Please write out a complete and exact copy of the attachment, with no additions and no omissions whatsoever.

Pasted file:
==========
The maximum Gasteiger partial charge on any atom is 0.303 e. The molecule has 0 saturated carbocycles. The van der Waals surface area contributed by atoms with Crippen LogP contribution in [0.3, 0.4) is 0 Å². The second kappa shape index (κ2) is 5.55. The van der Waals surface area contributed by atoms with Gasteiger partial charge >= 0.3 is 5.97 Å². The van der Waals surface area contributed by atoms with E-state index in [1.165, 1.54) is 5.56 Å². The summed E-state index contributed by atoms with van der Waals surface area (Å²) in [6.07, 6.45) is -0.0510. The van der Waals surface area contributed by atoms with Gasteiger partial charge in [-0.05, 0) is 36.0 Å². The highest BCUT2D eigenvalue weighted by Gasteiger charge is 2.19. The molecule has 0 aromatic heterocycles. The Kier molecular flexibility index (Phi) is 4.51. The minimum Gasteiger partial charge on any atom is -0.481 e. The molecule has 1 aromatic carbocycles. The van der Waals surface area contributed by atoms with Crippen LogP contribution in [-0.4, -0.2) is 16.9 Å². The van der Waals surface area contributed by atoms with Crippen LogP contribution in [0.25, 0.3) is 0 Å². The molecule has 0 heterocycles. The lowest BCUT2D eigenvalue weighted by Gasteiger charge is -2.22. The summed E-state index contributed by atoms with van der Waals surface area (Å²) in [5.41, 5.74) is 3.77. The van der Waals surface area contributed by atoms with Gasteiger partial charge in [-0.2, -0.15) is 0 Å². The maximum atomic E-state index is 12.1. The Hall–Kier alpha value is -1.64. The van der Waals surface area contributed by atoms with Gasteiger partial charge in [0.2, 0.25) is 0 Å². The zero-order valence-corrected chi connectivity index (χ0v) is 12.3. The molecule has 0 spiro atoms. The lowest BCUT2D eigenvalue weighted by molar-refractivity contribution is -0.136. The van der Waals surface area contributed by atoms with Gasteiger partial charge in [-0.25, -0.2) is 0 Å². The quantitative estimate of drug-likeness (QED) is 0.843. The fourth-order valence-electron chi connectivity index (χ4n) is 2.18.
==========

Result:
The maximum Gasteiger partial charge on any atom is 0.303 e. The molecule has 0 saturated carbocycles. The van der Waals surface area contributed by atoms with Crippen LogP contribution in [0.3, 0.4) is 0 Å². The second kappa shape index (κ2) is 5.55. The van der Waals surface area contributed by atoms with Gasteiger partial charge >= 0.3 is 5.97 Å². The van der Waals surface area contributed by atoms with E-state index in [1.165, 1.54) is 5.56 Å². The summed E-state index contributed by atoms with van der Waals surface area (Å²) in [6.07, 6.45) is -0.0510. The van der Waals surface area contributed by atoms with Gasteiger partial charge in [-0.05, 0) is 36.0 Å². The highest BCUT2D eigenvalue weighted by Gasteiger charge is 2.19. The molecule has 0 aromatic heterocycles. The Kier molecular flexibility index (Phi) is 4.51. The minimum Gasteiger partial charge on any atom is -0.481 e. The molecule has 1 aromatic carbocycles. The van der Waals surface area contributed by atoms with Crippen LogP contribution in [-0.4, -0.2) is 16.9 Å². The van der Waals surface area contributed by atoms with Crippen LogP contribution in [0.25, 0.3) is 0 Å². The molecule has 0 heterocycles. The lowest BCUT2D eigenvalue weighted by Gasteiger charge is -2.22. The summed E-state index contributed by atoms with van der Waals surface area (Å²) in [5.41, 5.74) is 3.77. The van der Waals surface area contributed by atoms with Gasteiger partial charge in [-0.2, -0.15) is 0 Å². The maximum atomic E-state index is 12.1. The Hall–Kier alpha value is -1.64. The van der Waals surface area contributed by atoms with Gasteiger partial charge in [0.2, 0.25) is 0 Å². The zero-order valence-corrected chi connectivity index (χ0v) is 12.3. The molecule has 0 spiro atoms. The lowest BCUT2D eigenvalue weighted by molar-refractivity contribution is -0.136. The van der Waals surface area contributed by atoms with Gasteiger partial charge in [-0.25, -0.2) is 0 Å². The quantitative estimate of drug-likeness (QED) is 0.843. The fourth-order valence-electron chi connectivity index (χ4n) is 2.18.